Keywords are one of the main contributing factors in influencing your Ad’s success—i.e. what it takes to make your Ad show up on Amazon instead of your competitor’s.
There is no “right number” of keywords to include in your campaign, and you can go as high up as 1,000 words or phrases. We suggest you start with between 20 and 30 keywords, then build up on them.
When choosing keywords, AMS provides a list of potential keywords for your product based on historical searches. However, it is advisable to add to these keywords, as it is difficult to identify winning keywords if you start with too small a sample set.
Choosing the right keywords for your product can be a difficult task, but we’re here to guide you through the process.
Let’s take an example: your company makes Bluetooth speakers and you are planning on creating an Amazon Ad campaign for them. You have to decide which keywords to choose based on what your audience may use to search for your product. Therefore, you have the option to choose between “speakers” or “amplifiers.”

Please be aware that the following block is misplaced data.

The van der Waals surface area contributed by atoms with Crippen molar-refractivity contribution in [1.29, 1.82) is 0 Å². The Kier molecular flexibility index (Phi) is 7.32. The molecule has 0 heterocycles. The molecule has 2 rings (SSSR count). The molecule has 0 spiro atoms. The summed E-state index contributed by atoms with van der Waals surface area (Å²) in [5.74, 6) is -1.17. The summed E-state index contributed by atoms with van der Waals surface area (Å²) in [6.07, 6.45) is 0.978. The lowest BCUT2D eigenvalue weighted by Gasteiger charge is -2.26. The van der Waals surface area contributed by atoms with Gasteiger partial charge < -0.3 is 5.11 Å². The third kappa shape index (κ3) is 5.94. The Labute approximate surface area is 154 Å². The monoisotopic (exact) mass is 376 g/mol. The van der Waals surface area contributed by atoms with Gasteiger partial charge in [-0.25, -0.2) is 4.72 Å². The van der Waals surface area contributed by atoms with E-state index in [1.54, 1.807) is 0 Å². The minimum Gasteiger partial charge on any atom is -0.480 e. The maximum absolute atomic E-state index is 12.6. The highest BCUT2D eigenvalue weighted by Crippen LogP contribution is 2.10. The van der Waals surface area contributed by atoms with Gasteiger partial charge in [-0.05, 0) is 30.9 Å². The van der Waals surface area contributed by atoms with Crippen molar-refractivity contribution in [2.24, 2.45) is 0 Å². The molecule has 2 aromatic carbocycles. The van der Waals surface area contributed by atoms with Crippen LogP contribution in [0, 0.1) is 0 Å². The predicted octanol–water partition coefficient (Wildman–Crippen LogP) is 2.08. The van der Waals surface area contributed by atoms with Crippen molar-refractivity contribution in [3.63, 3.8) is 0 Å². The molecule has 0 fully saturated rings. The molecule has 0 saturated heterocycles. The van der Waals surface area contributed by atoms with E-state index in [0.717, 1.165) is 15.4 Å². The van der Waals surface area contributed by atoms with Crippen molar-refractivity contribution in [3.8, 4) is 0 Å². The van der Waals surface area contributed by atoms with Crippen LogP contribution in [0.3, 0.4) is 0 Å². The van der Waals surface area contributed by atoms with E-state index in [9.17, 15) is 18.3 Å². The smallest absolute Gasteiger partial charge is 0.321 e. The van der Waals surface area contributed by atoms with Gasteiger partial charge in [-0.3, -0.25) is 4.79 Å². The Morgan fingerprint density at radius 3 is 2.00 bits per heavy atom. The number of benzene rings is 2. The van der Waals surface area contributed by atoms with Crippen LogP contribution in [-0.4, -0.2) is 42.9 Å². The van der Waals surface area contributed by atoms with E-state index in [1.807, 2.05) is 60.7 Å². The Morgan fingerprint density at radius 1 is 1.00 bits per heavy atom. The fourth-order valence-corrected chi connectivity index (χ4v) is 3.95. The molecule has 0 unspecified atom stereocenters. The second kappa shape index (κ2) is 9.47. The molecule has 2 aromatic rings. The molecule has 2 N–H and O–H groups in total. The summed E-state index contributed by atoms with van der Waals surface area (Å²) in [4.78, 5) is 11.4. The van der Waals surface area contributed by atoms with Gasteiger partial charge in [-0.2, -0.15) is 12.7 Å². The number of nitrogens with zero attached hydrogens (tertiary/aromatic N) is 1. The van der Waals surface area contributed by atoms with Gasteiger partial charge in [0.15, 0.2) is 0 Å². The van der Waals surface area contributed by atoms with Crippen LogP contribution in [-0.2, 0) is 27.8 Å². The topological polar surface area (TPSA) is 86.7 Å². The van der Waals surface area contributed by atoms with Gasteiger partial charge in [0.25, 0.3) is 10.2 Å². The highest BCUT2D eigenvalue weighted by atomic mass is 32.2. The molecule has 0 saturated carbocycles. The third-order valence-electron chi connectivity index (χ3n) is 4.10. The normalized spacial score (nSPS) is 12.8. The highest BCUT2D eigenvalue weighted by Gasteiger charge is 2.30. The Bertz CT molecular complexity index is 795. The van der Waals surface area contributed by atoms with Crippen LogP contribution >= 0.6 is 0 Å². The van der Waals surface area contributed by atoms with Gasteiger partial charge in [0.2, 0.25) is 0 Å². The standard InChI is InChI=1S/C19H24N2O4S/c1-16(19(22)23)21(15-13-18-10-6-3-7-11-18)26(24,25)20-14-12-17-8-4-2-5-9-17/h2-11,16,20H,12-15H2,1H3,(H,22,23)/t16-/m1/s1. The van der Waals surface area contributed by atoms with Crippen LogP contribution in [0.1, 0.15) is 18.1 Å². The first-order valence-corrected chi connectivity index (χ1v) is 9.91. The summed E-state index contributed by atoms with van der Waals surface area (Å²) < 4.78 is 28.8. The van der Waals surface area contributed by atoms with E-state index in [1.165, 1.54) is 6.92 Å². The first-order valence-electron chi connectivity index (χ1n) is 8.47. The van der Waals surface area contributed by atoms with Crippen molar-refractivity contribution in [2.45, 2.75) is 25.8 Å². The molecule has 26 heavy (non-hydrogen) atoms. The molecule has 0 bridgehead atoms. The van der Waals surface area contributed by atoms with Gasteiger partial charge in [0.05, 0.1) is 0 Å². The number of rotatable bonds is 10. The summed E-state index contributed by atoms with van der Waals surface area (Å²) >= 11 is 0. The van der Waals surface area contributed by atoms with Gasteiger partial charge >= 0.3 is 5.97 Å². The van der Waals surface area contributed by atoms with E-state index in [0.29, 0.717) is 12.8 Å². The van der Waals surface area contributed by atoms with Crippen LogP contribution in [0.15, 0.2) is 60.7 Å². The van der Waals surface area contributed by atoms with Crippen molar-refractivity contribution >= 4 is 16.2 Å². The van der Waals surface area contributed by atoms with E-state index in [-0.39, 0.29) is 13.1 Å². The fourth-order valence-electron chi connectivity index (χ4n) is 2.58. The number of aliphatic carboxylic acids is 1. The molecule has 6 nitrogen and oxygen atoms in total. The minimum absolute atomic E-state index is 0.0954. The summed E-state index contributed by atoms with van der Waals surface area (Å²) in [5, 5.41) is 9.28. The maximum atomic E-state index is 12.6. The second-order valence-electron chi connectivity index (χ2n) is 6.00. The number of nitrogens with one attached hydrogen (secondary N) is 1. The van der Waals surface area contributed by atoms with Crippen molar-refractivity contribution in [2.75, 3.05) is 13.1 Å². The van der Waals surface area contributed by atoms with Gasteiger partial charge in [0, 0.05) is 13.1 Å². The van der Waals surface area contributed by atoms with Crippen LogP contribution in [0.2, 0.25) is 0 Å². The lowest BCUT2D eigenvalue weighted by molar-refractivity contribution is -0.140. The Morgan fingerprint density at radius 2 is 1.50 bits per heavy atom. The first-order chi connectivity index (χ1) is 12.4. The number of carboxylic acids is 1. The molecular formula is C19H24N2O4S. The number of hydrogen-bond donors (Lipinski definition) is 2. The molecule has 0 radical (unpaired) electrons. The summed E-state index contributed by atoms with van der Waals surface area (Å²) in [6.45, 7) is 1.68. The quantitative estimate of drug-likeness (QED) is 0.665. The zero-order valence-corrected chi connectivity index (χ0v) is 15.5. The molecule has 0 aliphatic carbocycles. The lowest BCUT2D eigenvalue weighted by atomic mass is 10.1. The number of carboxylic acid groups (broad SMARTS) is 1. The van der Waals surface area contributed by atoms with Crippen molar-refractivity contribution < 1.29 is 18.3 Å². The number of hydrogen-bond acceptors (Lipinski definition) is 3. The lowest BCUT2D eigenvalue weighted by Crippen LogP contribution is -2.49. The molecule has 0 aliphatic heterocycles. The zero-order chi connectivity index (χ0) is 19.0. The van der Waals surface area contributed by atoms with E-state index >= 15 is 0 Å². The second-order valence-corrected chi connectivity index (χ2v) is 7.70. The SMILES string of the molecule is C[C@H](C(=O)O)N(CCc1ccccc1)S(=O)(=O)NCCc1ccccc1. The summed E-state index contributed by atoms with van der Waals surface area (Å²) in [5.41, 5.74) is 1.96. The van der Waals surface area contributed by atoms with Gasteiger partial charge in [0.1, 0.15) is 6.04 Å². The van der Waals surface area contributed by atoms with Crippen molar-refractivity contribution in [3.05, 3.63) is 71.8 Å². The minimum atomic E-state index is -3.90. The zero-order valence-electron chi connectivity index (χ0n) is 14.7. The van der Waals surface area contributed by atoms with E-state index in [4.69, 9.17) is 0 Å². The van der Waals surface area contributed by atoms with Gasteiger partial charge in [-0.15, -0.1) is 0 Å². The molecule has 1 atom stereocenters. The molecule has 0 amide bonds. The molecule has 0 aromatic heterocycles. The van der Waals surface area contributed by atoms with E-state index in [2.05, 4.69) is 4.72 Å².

There are numerous free tools that allow you to check the popularity of various keywords, such as Google’s free Keyword Planner tool or Neil Patel’s Ubersuggest.
After conducting your keyword research, you decide on the term “Bluetooth speakers” as the target keyword for your product.
The next step is to create your Ad and run it for a couple of weeks to see how successful the Ad campaign was. Let’s say your results show that you only got a handful of impressions because your keyword is too specific. Therefore, to make it more specific to shoppers, you add “Bluetooth” and “speakers” as separate keywords, to increase the views.
You now get thousands of impressions as your Ad caters to anyone looking for speakers—whether they’re Bluetooth or not—and cell phone headsets. However, that can pose another problem. You have to outbid all of these new competitors (people selling both “Bluetooth” products and “speakers”) for your Ad to display. Because of the added competition, your Ad starts to display less frequently. To counter this drop, you are forced to raise your bid, risking smaller profits. Even so, Amazon may stop showing your Ad